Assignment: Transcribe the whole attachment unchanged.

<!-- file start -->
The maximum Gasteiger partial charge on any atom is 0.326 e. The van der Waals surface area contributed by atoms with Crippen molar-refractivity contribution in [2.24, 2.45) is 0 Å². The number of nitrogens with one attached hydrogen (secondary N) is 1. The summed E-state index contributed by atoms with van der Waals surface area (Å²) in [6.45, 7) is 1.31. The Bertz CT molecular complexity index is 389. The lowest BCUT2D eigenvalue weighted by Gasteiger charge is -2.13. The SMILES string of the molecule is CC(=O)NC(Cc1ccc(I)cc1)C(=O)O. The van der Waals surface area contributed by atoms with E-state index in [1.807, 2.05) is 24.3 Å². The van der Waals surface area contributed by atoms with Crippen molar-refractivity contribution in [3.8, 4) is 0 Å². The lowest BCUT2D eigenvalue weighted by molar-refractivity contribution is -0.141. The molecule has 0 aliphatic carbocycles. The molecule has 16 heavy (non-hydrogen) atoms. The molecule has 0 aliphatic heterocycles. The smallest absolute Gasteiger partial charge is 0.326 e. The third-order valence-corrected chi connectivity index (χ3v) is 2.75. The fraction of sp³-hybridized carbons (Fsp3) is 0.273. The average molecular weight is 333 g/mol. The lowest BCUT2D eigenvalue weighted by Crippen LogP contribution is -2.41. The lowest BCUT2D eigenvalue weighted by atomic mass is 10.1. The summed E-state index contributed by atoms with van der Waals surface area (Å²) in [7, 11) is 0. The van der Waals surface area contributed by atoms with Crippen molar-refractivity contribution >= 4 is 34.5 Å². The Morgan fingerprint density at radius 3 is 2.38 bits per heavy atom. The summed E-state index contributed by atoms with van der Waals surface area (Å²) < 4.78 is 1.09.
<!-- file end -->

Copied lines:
The maximum Gasteiger partial charge on any atom is 0.326 e. The van der Waals surface area contributed by atoms with Crippen molar-refractivity contribution in [2.24, 2.45) is 0 Å². The number of nitrogens with one attached hydrogen (secondary N) is 1. The summed E-state index contributed by atoms with van der Waals surface area (Å²) in [6.45, 7) is 1.31. The Bertz CT molecular complexity index is 389. The lowest BCUT2D eigenvalue weighted by Gasteiger charge is -2.13. The SMILES string of the molecule is CC(=O)NC(Cc1ccc(I)cc1)C(=O)O. The van der Waals surface area contributed by atoms with E-state index in [1.807, 2.05) is 24.3 Å². The van der Waals surface area contributed by atoms with Crippen molar-refractivity contribution in [3.8, 4) is 0 Å². The lowest BCUT2D eigenvalue weighted by molar-refractivity contribution is -0.141. The molecule has 0 aliphatic carbocycles. The molecule has 16 heavy (non-hydrogen) atoms. The molecule has 0 aliphatic heterocycles. The smallest absolute Gasteiger partial charge is 0.326 e. The third-order valence-corrected chi connectivity index (χ3v) is 2.75. The fraction of sp³-hybridized carbons (Fsp3) is 0.273. The average molecular weight is 333 g/mol. The lowest BCUT2D eigenvalue weighted by Crippen LogP contribution is -2.41. The lowest BCUT2D eigenvalue weighted by atomic mass is 10.1. The summed E-state index contributed by atoms with van der Waals surface area (Å²) in [7, 11) is 0. The van der Waals surface area contributed by atoms with Crippen molar-refractivity contribution >= 4 is 34.5 Å². The Morgan fingerprint density at radius 3 is 2.38 bits per heavy atom. The summed E-state index contributed by atoms with van der Waals surface area (Å²) < 4.78 is 1.09.